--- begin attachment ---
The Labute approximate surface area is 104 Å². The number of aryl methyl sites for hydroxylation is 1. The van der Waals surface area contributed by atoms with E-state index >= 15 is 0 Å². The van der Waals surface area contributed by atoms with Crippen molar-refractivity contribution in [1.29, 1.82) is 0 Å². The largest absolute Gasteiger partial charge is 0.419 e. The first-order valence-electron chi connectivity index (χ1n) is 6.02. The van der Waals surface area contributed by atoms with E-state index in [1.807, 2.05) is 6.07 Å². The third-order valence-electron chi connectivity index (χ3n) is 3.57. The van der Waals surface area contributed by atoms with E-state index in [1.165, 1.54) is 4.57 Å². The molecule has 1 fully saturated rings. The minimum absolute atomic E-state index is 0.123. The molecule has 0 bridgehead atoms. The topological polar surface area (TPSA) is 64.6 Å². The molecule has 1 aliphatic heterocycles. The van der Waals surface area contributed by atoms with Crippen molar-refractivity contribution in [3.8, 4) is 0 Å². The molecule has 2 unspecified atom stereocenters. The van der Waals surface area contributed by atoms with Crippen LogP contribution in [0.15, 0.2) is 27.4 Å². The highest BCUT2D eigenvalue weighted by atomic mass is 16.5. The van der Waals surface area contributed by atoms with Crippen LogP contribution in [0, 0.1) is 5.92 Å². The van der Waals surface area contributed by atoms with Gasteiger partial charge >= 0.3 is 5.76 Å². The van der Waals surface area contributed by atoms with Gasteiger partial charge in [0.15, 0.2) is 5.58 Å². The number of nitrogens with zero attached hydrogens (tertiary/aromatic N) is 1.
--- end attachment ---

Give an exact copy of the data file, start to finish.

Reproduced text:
The Labute approximate surface area is 104 Å². The number of aryl methyl sites for hydroxylation is 1. The van der Waals surface area contributed by atoms with E-state index >= 15 is 0 Å². The van der Waals surface area contributed by atoms with Crippen molar-refractivity contribution in [1.29, 1.82) is 0 Å². The largest absolute Gasteiger partial charge is 0.419 e. The first-order valence-electron chi connectivity index (χ1n) is 6.02. The van der Waals surface area contributed by atoms with E-state index in [1.807, 2.05) is 6.07 Å². The third-order valence-electron chi connectivity index (χ3n) is 3.57. The van der Waals surface area contributed by atoms with E-state index in [1.165, 1.54) is 4.57 Å². The molecule has 1 fully saturated rings. The minimum absolute atomic E-state index is 0.123. The molecule has 0 bridgehead atoms. The topological polar surface area (TPSA) is 64.6 Å². The molecule has 1 aliphatic heterocycles. The van der Waals surface area contributed by atoms with Crippen molar-refractivity contribution in [3.8, 4) is 0 Å². The molecule has 2 unspecified atom stereocenters. The van der Waals surface area contributed by atoms with Crippen LogP contribution in [0.15, 0.2) is 27.4 Å². The highest BCUT2D eigenvalue weighted by atomic mass is 16.5. The van der Waals surface area contributed by atoms with Crippen LogP contribution in [0, 0.1) is 5.92 Å². The van der Waals surface area contributed by atoms with Gasteiger partial charge >= 0.3 is 5.76 Å². The van der Waals surface area contributed by atoms with Gasteiger partial charge in [0.15, 0.2) is 5.58 Å². The number of nitrogens with zero attached hydrogens (tertiary/aromatic N) is 1.